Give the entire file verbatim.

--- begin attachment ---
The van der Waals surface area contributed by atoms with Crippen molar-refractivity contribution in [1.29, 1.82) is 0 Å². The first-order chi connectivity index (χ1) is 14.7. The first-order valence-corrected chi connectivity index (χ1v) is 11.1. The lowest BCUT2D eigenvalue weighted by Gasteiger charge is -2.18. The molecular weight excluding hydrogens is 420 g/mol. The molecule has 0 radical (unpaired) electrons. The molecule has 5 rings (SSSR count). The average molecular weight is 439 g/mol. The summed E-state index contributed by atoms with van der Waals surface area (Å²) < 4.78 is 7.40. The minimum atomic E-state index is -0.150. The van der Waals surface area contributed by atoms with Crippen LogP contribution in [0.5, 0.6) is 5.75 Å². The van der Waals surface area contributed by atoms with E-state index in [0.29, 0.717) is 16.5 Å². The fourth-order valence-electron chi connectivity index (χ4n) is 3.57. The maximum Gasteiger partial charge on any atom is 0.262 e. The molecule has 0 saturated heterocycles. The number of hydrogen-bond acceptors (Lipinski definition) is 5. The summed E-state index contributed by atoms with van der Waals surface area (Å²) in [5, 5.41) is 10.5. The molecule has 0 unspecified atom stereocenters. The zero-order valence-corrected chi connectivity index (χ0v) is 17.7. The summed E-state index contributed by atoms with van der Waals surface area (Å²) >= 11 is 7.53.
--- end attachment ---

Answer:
The van der Waals surface area contributed by atoms with Crippen molar-refractivity contribution in [1.29, 1.82) is 0 Å². The first-order chi connectivity index (χ1) is 14.7. The first-order valence-corrected chi connectivity index (χ1v) is 11.1. The lowest BCUT2D eigenvalue weighted by Gasteiger charge is -2.18. The molecular weight excluding hydrogens is 420 g/mol. The molecule has 0 radical (unpaired) electrons. The molecule has 5 rings (SSSR count). The average molecular weight is 439 g/mol. The summed E-state index contributed by atoms with van der Waals surface area (Å²) < 4.78 is 7.40. The minimum atomic E-state index is -0.150. The van der Waals surface area contributed by atoms with Crippen LogP contribution in [0.5, 0.6) is 5.75 Å². The van der Waals surface area contributed by atoms with E-state index in [0.29, 0.717) is 16.5 Å². The fourth-order valence-electron chi connectivity index (χ4n) is 3.57. The maximum Gasteiger partial charge on any atom is 0.262 e. The molecule has 0 saturated heterocycles. The number of hydrogen-bond acceptors (Lipinski definition) is 5. The summed E-state index contributed by atoms with van der Waals surface area (Å²) in [5, 5.41) is 10.5. The molecule has 0 unspecified atom stereocenters. The zero-order valence-corrected chi connectivity index (χ0v) is 17.7. The summed E-state index contributed by atoms with van der Waals surface area (Å²) >= 11 is 7.53.